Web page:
Shares in Stobart Group fell as much as five per cent this morning after the company said it would suspend its dividend in order to invest in growing its aviation and biomass energy divisions.
The Group reported strong revenue growth for the first half of the year, with an increase of over a third to £93.1m.
This increase was driven by a strong performance from London Southend Airport, which the group owns, and Stobart Energy. Chief executive Warwick Brady said both businesses had “immediate and considerable growth opportunities”.
Passenger numbers at Stobart Aviation, the division that owns Southend Airport, reported 42 per cent growth in passenger number to 1.2m as budget carriers Ryanair and Wizz Air joined Easyjet as partners.
The volume of waste managed by Stobart Energy increased by over a fifth during the first six months of the year, while the division’s revenue rose 43.5 per cent.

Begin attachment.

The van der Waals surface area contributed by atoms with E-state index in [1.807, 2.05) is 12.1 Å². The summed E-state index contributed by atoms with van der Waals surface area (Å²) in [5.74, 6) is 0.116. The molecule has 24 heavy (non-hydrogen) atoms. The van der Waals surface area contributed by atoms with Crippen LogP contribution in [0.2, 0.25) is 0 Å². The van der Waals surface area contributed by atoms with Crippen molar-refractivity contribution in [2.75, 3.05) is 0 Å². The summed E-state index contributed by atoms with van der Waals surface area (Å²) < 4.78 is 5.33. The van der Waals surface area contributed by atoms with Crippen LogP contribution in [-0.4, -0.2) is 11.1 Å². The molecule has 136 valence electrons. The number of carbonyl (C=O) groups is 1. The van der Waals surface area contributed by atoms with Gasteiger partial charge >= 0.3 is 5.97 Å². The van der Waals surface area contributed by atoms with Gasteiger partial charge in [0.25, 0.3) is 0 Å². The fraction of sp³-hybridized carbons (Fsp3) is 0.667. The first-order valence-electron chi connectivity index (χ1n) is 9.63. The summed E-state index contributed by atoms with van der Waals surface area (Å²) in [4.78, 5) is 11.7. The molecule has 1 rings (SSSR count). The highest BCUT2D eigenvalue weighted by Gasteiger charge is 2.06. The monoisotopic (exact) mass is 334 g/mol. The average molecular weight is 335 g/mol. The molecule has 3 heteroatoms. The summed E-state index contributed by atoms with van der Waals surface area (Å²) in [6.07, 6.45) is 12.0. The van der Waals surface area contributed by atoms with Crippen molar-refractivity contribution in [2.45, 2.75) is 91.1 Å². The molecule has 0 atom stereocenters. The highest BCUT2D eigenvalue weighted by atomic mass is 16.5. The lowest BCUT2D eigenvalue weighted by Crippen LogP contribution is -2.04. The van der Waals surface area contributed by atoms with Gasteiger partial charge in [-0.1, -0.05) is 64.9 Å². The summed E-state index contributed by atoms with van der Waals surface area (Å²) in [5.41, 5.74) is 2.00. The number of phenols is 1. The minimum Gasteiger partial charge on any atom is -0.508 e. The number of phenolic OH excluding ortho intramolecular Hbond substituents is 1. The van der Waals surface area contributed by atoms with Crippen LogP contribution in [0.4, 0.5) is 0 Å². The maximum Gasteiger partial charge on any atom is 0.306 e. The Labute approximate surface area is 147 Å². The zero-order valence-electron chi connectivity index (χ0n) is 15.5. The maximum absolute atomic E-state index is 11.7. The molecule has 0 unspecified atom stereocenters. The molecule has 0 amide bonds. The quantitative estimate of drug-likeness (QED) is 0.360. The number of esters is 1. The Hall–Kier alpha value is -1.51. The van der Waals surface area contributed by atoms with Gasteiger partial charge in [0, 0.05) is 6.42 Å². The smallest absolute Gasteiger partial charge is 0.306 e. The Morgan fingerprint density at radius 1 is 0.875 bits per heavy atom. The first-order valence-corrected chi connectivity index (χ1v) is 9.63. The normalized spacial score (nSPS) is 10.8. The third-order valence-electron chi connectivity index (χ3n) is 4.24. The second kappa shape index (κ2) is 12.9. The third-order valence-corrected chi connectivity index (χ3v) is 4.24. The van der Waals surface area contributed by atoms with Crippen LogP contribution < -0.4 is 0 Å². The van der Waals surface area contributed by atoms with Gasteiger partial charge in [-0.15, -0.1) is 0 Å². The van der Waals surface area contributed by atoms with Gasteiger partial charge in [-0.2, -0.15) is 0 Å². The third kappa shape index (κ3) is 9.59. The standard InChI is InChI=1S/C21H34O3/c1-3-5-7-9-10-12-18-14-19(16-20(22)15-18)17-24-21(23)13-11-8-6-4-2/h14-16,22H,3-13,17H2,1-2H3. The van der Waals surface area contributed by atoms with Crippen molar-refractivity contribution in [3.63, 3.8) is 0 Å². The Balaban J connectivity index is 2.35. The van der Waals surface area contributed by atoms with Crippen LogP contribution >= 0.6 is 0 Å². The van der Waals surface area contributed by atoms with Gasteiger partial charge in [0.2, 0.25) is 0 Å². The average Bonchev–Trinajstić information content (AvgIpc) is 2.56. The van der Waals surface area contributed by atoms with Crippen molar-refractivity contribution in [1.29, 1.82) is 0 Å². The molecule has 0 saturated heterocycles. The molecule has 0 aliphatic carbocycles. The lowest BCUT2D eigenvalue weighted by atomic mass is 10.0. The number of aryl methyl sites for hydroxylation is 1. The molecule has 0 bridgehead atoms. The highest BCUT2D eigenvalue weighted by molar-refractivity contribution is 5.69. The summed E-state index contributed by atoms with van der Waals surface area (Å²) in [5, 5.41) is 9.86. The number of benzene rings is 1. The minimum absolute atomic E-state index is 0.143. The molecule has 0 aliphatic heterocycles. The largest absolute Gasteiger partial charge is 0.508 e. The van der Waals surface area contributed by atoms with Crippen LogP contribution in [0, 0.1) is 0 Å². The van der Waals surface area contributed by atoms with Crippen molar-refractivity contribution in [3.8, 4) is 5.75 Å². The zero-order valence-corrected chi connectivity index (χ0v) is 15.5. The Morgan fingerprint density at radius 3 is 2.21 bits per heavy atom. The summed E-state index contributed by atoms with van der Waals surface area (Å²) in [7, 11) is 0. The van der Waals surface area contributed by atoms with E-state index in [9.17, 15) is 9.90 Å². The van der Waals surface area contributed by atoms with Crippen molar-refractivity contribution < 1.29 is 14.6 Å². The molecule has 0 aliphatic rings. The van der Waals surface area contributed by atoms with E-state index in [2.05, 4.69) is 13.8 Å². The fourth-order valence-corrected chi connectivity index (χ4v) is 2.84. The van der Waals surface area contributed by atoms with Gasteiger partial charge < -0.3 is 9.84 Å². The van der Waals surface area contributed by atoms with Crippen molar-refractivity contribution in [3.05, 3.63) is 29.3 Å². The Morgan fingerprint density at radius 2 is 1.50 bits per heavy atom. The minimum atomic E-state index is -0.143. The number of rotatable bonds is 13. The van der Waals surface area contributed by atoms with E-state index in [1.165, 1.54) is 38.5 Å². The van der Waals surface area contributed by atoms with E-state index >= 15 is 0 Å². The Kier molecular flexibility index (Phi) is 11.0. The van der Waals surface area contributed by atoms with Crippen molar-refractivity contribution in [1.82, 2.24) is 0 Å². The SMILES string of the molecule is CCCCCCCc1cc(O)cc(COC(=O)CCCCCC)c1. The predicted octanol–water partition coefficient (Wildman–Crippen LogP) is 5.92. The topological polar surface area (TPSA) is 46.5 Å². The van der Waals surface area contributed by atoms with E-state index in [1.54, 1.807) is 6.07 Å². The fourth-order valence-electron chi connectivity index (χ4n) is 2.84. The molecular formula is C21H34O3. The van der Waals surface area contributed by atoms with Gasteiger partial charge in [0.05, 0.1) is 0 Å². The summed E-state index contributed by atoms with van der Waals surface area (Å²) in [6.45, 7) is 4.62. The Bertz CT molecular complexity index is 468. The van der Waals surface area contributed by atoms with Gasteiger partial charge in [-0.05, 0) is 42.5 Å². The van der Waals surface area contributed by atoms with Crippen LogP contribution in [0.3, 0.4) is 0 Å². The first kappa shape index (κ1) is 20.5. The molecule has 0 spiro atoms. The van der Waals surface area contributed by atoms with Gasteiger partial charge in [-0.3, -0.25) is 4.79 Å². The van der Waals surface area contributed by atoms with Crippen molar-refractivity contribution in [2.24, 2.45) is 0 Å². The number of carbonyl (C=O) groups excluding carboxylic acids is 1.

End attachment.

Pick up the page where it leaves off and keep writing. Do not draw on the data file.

Overall, Stobart’s loss widened almost 20 per cent, hitting £20.9m for the first half.
Brady said the group’s energy and aviation businesses “require further investment in order to deliver their full potential”.
“The Board has undertaken an extensive review of the capital required to fund this growth and taken the decision to suspend the dividend in order to maximise the capital available for the further development of these growth businesses,” he continued.
“We are confident that, with the planned strategic investment, we will deliver superior future returns.”
The group said it was planning to restore the dividend when Stobart “becomes significantly cash generative at an operating level”.
Shares fell over five per cent following the announcement, and were 4.39 per cent down at 117.6p by mid-morning.
Main image credit: Stobart Group